L.A. Now Live: Will Garcetti the mayor go back to basics?

Mayor-elect Eric Garcetti and other officials at the opening ceremony of the newly refurbished Echo Park Lake.
(Irfan Khan / Los Angeles Times)

When it comes to glitz and showmanship, Los Angeles’ next mayor is taking things down a notch. Since his victory last month, Mayor-elect Eric Garcetti has made few major announcements. He abandoned the idea of a transition team studded with big civic names, and he has ruled out plans for a black-tie inaugural ball, opting instead for a party in Grand Park with music and food.

The biggest hoopla so far has come from Garcetti’s “back to basics” listening tour, with residents in Boyle Heights, Northridge and elsewhere dutifully gathering in groups and putting their ideas for the city’s future on Post-It Notes.

Join us at 9 a.m. as we talk with Times reporter David Zahniser about Garcetti’s relatively low-key and slimmed-down transition strategy and what it is signaling about the tone his administration hopes to set.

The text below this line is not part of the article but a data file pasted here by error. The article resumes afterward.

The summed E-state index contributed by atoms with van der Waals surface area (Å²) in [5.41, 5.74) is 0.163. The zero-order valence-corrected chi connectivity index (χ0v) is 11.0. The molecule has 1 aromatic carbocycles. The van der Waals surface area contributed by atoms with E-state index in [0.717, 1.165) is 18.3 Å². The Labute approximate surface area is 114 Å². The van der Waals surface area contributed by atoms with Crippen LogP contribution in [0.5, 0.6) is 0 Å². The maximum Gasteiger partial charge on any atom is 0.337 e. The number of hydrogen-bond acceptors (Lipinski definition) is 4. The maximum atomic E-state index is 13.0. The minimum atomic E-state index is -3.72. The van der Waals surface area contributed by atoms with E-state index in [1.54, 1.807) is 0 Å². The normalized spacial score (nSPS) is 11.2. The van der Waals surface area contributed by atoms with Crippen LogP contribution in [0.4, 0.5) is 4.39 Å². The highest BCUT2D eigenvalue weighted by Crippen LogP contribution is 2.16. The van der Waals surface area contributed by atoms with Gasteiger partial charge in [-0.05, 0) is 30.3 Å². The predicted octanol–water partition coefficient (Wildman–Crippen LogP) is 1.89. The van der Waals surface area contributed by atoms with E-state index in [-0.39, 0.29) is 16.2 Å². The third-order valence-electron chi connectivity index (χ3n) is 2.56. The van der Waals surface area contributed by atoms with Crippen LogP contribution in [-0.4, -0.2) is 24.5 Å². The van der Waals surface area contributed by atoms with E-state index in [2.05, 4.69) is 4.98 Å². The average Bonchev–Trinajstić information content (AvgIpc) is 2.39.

The understated approach stands in contrast to outgoing Mayor Antonio Villaraigosa, who quickly infused City Hall with a sense of drama eight years ago. Villaraigosa’s face appeared on the cover of Newsweek within days of his 2005 election, and he welcomed 1,500 people -- men in tuxedos, women in evening gowns -- to a lavish inaugural gala with Natalie Cole performing and actor Jimmy Smits serving as emcee.

This year’s quieter transition also shows how much city government has been transformed since the last big mayoral handover. Villaraigosa took office during a booming economy. Garcetti will take the reins after a difficult downturn, a period when more than 5,000 jobs were erased from the city payroll.

Garcetti says he is determined to keep his transition focused on “the quiet work behind the scenes” -- identifying his priorities and assembling his administration of staffers and political appointees.